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How to find empty elements in html5

santhosh
1#
santhosh Published in 2018-01-13 07:42:28Z

What is empty element in html 5 ?

From the below options how can I find out empty elements?

1. <br/>
2. <p> </p>
3. </img>
4. </p>

Thanks in advance

Harsh Patel
2#
Harsh Patel Reply to 2018-01-13 07:49:25Z

The term "empty element" comes from SGML, on which HTML standards prior to HTML5 were based, and where the EMPTY keyword is used to represent elements with an empty content model. Here's what the HTML 4 spec says:

The allowed content for an element is called its content model. Element types that are designed to have no content are called empty elements. The content model for such element types is declared using the keyword "EMPTY".

With an example declaration for the img element:

This example illustrates the declaration of an empty element type:

<!ELEMENT IMG - O EMPTY>
  • The element type being declared is IMG.
  • The hyphen and the following "O" indicate that the end tag can be omitted, but together with the content model "EMPTY", this is strengthened to the rule that the end tag must be omitted.
  • The "EMPTY" keyword means that instances of this type must not have content.

XML defines an "empty element" quite differently:

[Definition: An element with no content is said to be empty.]

The difference here is that XML does not say that an "empty element" is "an element whose content model is empty". Instead, it simply says that an "empty element" is one that has no content. This is regardless of whether or not the document type or XML schema defines that specific element to have no content by necessity; XML itself by nature places no such restrictions.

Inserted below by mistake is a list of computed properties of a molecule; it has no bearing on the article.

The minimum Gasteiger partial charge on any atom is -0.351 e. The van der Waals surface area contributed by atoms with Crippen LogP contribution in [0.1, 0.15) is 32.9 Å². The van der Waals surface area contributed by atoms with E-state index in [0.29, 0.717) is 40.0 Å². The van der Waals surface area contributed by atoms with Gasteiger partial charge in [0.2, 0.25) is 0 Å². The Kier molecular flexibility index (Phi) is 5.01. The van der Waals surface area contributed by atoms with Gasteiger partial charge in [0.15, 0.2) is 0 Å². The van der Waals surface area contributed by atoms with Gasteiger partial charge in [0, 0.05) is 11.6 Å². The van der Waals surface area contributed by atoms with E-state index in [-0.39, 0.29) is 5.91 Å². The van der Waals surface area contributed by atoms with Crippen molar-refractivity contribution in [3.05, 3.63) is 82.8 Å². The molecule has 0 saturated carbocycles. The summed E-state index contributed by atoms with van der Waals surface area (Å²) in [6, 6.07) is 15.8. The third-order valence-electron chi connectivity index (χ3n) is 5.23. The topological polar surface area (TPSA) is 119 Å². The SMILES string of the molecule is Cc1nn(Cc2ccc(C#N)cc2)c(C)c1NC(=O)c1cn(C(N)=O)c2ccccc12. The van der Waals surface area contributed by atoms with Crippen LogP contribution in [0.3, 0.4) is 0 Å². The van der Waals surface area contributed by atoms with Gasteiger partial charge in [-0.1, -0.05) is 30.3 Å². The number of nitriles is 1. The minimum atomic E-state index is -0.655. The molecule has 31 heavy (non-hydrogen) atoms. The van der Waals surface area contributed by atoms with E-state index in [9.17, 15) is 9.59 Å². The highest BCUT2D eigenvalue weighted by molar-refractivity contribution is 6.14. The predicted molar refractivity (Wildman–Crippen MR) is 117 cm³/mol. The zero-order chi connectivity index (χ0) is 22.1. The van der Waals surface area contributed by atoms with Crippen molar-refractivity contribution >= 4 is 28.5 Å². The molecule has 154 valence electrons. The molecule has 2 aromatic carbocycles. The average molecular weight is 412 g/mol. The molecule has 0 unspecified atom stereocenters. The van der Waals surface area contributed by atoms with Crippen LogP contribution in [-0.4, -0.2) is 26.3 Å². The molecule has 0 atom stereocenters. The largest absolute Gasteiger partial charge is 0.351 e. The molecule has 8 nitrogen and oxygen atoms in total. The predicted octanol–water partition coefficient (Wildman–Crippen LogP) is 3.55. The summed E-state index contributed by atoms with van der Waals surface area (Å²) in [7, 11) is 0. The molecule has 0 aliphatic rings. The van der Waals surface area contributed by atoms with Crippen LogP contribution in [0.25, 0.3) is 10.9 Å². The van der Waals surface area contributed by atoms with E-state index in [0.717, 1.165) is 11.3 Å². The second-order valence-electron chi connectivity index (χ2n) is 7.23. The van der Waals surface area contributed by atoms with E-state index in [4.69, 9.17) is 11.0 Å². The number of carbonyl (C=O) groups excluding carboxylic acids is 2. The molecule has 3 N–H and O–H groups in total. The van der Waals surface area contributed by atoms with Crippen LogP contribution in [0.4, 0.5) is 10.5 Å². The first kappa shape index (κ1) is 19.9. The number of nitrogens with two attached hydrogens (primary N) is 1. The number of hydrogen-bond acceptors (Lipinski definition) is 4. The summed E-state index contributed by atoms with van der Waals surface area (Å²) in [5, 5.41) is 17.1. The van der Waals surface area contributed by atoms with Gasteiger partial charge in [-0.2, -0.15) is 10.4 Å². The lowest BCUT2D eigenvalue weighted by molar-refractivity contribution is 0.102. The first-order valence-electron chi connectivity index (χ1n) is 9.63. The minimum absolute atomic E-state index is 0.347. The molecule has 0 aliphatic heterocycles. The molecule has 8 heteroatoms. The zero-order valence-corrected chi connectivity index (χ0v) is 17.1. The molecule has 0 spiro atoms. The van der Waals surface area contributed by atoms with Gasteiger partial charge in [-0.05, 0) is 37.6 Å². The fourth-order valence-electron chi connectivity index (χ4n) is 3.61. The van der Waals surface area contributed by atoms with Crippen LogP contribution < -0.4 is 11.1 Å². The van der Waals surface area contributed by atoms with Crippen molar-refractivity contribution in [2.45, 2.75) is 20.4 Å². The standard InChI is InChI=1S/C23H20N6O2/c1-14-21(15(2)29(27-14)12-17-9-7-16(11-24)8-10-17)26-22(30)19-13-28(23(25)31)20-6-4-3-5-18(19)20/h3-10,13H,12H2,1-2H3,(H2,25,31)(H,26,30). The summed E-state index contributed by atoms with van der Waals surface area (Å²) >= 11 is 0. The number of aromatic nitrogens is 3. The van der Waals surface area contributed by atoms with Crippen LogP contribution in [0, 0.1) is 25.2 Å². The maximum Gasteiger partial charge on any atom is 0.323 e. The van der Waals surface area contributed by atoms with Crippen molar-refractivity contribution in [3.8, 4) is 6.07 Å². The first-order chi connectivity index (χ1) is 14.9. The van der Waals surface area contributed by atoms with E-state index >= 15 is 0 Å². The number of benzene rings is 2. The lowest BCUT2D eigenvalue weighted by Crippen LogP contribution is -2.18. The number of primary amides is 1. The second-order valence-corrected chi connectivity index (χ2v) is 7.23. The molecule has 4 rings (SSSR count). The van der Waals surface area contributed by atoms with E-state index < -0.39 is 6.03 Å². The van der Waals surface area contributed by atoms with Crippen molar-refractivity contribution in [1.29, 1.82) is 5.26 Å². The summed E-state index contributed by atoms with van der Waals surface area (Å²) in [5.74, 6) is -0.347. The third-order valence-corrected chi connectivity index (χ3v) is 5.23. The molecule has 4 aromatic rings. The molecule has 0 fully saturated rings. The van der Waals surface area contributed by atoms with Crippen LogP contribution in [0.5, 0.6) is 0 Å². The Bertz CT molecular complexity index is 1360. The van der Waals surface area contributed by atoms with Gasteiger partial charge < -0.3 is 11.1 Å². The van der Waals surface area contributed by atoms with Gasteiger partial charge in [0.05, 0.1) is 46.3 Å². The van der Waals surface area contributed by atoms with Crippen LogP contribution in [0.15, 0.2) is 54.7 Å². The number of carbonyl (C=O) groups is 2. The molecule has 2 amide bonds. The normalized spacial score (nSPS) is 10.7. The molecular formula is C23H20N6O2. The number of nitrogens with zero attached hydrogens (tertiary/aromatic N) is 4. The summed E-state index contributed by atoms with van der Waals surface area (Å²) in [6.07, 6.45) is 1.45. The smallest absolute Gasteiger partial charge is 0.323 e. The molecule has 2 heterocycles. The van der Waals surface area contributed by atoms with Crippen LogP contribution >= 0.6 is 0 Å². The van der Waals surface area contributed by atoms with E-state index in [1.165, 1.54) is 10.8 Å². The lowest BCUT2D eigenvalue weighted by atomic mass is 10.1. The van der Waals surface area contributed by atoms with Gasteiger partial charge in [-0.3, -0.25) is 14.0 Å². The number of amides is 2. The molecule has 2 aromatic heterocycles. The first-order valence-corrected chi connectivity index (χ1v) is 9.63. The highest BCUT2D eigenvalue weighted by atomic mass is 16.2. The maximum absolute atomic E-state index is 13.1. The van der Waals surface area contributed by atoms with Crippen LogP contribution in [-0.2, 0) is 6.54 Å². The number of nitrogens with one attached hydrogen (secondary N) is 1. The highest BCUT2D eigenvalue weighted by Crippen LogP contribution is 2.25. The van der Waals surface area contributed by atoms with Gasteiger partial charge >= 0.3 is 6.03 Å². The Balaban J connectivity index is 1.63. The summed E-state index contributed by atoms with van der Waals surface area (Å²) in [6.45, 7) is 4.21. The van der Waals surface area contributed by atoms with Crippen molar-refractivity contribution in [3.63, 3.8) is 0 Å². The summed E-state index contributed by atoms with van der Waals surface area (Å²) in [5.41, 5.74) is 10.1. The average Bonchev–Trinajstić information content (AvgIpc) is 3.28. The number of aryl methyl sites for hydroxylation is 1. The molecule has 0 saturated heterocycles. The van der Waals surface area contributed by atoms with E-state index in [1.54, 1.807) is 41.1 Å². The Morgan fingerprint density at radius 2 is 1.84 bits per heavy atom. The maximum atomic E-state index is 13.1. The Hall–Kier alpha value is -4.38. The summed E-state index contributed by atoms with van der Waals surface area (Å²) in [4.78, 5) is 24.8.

An additional term, "empty-element tag", is used to describe the shortcut syntax /> commonly used to indicate empty elements (again, regardless of whether or not they are empty by definition). This is also commonly referred to as "self-closing" syntax.

The term "void element" is new to HTML5. It has the same definition as the pre-HTML5 definition of "empty element": namely, an element that only has a start tag, no end tag, and cannot have any content whatsoever. Although the W3C HTML5 spec does not reference the term "empty element", the term "empty-element tag" as described in XML is used in a related document:

In the HTML syntax, void elements are elements that always are empty and never have an end tag. All elements listed as void in the HTML specification or in an extension spec, MUST in polyglot markup have the syntactic form of an XML empty-element tag (<foo/>). Other elements MUST NOT use the XML empty-element tag syntax.

It seems that modern HTML standards now prefer the XML definition and eschew the former definition. This seems fitting because modern HTML is no longer an SGML application, but a markup language in its own right. (It's not XML either, but that's where polyglot markup comes into play.)

So,

  • An empty element is one that has no content, regardless of whether it is allowed to have content in the first place.
gavgrif
3#
gavgrif Reply to 2018-01-13 07:56:29Z